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1.  Transcriptome In Vivo Analysis (TIVA) of spatially defined single cells in intact live mouse and human brain tissue 
Nature methods  2014;11(2):190-196.
Transcriptome profiling is an indispensable tool in advancing the understanding of single cell biology, but depends upon methods capable of isolating mRNA at the spatial resolution of a single cell. Current capture methods lack sufficient spatial resolution to isolate mRNA from individual in vivo resident cells without damaging adjacent tissue. Because of this limitation, it has been difficult to assess the influence of the microenvironment on the transcriptome of individual neurons. Here, we engineered a Transcriptome In Vivo Analysis (TIVA)-tag, which upon photoactivation enables mRNA capture from single cells in live tissue. Using the TIVA-tag in combination with RNA-seq to analyze transcriptome variance among single dispersed cells and in vivo resident mouse and human neurons, we show that the tissue microenvironment shapes the transcriptomic landscape of individual cells. The TIVA methodology provides the first noninvasive approach for capturing mRNA from single cells in their natural microenvironment.
doi:10.1038/nmeth.2804
PMCID: PMC3964595  PMID: 24412976
2.  Impaired K+ Homeostasis and Altered Electrophysiological Properties of Post-Traumatic Hippocampal Glia 
Traumatic brain injury (TBI) can be associated with memory impairment, cognitive deficits, or seizures, all of which can reflect altered hippocampal function. Whereas previous studies have focused on the involvement of neuronal loss in post-traumatic hippocampus, there has been relatively little understanding of changes in ionic homeostasis, failure of which can result in neuronal hyperexcitability and abnormal synchronization. Because glia play a crucial role in the homeostasis of the brain microenvironment, we investigated the effects of TBI on rat hippocampal glia. Using a fluid percussion injury (FPI) model and patch-clamp recordings from hippocampal slices, we have found impaired glial physiology 2 d after FPI. Electrophysiologically, we observed reduction in transient outward and inward K+ currents. To assess the functional consequences of these glial changes, field potentials and extracellular K+ activity were recorded in area CA3 during antidromic stimulation. An abnormal extracellular K+ accumulation was observed in the post-traumatic hippocampal slices, accompanied by the appearance of CA3 afterdischarges. After pharmacological blockade of excitatory synapses and of K+ inward currents, uninjured slices showed the same altered K+ accumulation in the absence of abnormal neuronal activity. We suggest that TBI causes loss of K+ conductance in hippocampal glia that results in the failure of glial K+ homeostasis, which in turn promotes abnormal neuronal function. These findings provide a new potential mechanistic link between traumatic brain injury and subsequent development of disorders such as memory loss, cognitive decline, seizures, and epilepsy.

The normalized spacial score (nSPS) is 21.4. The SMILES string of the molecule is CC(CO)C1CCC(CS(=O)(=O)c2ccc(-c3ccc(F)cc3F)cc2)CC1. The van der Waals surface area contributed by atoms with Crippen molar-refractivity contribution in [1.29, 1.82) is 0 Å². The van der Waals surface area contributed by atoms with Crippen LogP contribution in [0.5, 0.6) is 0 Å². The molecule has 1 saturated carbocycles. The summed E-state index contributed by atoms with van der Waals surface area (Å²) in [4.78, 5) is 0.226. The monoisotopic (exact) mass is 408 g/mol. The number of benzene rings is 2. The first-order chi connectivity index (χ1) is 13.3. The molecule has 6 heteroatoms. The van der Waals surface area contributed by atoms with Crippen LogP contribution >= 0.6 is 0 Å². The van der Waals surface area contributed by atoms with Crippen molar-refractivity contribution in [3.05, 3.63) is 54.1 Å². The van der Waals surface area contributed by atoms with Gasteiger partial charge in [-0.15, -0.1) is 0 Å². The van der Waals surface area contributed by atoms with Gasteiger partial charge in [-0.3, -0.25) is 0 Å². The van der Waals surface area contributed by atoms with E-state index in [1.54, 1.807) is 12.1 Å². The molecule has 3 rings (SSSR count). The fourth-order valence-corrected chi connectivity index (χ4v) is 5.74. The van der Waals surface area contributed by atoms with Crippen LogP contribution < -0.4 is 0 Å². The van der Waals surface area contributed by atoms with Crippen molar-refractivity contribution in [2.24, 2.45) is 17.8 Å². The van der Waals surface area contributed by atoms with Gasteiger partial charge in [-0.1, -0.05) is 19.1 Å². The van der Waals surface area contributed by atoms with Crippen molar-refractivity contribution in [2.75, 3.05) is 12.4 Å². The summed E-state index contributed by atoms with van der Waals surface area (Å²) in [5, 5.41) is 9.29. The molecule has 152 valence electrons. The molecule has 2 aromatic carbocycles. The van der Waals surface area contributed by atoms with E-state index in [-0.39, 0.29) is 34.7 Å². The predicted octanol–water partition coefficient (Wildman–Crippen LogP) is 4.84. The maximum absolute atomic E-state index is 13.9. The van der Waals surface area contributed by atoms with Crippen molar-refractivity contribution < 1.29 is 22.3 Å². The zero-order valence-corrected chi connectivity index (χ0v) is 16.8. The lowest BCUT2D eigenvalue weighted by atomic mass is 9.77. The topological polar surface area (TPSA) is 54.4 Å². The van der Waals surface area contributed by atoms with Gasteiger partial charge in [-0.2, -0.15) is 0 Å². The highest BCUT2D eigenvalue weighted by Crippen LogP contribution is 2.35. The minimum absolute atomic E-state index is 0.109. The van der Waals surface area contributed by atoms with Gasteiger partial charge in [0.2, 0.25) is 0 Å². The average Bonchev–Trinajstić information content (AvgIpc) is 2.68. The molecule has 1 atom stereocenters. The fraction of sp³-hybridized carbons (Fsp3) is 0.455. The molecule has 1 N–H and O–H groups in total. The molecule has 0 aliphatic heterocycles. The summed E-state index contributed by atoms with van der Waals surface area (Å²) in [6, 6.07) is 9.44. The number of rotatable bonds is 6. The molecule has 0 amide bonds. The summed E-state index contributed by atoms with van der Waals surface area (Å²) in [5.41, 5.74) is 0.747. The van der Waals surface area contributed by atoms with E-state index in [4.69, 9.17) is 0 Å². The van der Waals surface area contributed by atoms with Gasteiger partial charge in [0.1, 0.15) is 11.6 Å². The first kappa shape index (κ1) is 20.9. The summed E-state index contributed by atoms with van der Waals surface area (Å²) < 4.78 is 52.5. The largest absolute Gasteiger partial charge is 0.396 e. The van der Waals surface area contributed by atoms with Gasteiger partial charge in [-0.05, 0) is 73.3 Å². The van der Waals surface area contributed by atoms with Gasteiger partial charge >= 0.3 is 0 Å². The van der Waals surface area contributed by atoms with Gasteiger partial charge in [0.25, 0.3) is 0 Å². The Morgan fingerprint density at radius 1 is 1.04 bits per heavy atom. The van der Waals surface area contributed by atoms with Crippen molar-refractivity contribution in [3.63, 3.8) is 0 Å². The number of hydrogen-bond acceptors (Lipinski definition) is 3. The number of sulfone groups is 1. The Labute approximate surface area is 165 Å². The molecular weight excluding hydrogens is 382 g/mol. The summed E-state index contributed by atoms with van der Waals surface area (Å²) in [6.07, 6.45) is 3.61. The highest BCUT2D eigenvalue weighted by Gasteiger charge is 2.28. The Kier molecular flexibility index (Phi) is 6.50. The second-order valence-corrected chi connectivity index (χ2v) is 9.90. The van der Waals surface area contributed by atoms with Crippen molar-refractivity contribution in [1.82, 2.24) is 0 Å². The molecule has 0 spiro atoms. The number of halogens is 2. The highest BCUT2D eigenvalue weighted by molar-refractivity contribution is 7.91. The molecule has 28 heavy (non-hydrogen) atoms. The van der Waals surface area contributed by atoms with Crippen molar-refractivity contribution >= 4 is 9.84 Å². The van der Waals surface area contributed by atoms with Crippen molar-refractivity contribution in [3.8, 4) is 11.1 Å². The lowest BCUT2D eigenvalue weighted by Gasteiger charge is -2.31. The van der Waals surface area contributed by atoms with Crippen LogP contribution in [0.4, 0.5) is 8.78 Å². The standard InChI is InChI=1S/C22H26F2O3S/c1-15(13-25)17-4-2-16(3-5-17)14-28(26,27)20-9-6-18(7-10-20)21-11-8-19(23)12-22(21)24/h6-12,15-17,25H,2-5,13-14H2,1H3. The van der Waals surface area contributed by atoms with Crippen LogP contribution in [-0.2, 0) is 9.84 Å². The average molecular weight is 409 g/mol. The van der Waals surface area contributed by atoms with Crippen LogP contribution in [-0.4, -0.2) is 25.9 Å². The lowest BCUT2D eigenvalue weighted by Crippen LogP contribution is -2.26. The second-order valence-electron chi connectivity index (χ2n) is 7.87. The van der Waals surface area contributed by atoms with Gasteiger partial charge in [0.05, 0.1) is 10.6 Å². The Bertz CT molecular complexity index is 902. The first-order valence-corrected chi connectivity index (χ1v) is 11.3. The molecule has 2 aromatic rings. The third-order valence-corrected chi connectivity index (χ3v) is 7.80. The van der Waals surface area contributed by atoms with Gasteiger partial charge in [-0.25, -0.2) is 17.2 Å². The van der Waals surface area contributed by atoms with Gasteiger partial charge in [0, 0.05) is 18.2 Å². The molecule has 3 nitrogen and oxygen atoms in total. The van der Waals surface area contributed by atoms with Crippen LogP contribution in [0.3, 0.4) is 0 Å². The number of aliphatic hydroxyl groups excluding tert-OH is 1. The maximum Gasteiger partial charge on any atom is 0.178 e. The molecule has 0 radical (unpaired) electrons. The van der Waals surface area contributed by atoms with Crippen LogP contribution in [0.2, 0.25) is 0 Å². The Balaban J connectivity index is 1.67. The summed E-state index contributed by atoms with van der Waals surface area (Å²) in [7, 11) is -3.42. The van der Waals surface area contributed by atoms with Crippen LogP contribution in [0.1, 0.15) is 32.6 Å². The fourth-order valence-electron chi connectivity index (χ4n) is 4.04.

PMCID: PMC4066407  PMID: 10479715
glial neuronal interactions; ion homeostasis; patch clamp; potassium selective microelectrodes; epilepsy; traumatic brain injury
3.  Posterior Fossa Ependymoma 
Skull Base  2001;11(3):219-223.
Images
PMCID: PMC1656854  PMID: 17167623
4.  Loss of Acid Sensing Ion Channel-1a and Bicarbonate Administration Attenuate the Severity of Traumatic Brain Injury 
PLoS ONE  2013;8(8):e72379.
Traumatic brain injury (TBI) is a common cause of morbidity and mortality in people of all ages. Following the acute mechanical insult, TBI evolves over the ensuing minutes and days. Understanding the secondary factors that contribute to TBI might suggest therapeutic strategies to reduce the long-term consequences of brain trauma. To assess secondary factors that contribute to TBI, we studied a lateral fluid percussion injury (FPI) model in mice. Following FPI, the brain cortex became acidic, consistent with data from humans following brain trauma. Administering HCO3− after FPI prevented the acidosis and reduced the extent of neurodegeneration. Because acidosis can activate acid sensing ion channels (ASICs), we also studied ASIC1a−/− mice and found reduced neurodegeneration after FPI. Both HCO3− administration and loss of ASIC1a also reduced functional deficits caused by FPI. These results suggest that FPI induces cerebral acidosis that activates ASIC channels and contributes to secondary injury in TBI. They also suggest a therapeutic strategy to attenuate the adverse consequences of TBI.
doi:10.1371/journal.pone.0072379
PMCID: PMC3753246  PMID: 23991103
5.  Phosphorylated tau/amyloid beta 1-42 ratio in ventricular cerebrospinal fluid reflects outcome in idiopathic normal pressure hydrocephalus 
Background
Idiopathic normal pressure hydrocephalus (iNPH) is a potentially reversible cause of dementia and gait disturbance that is typically treated by operative placement of a ventriculoperitoneal shunt. The outcome from shunting is variable, and some evidence suggests that the presence of comorbid Alzheimer's disease (AD) may impact shunt outcome. Evidence also suggests that AD biomarkers in cerebrospinal fluid (CSF) may predict the presence of AD. The aim of this study was to investigate the relationship between the phosphorylated tau/amyloid beta 1-42 (ptau/Aβ1-42) ratio in ventricular CSF and shunt outcome in patients with iNPH.
Methods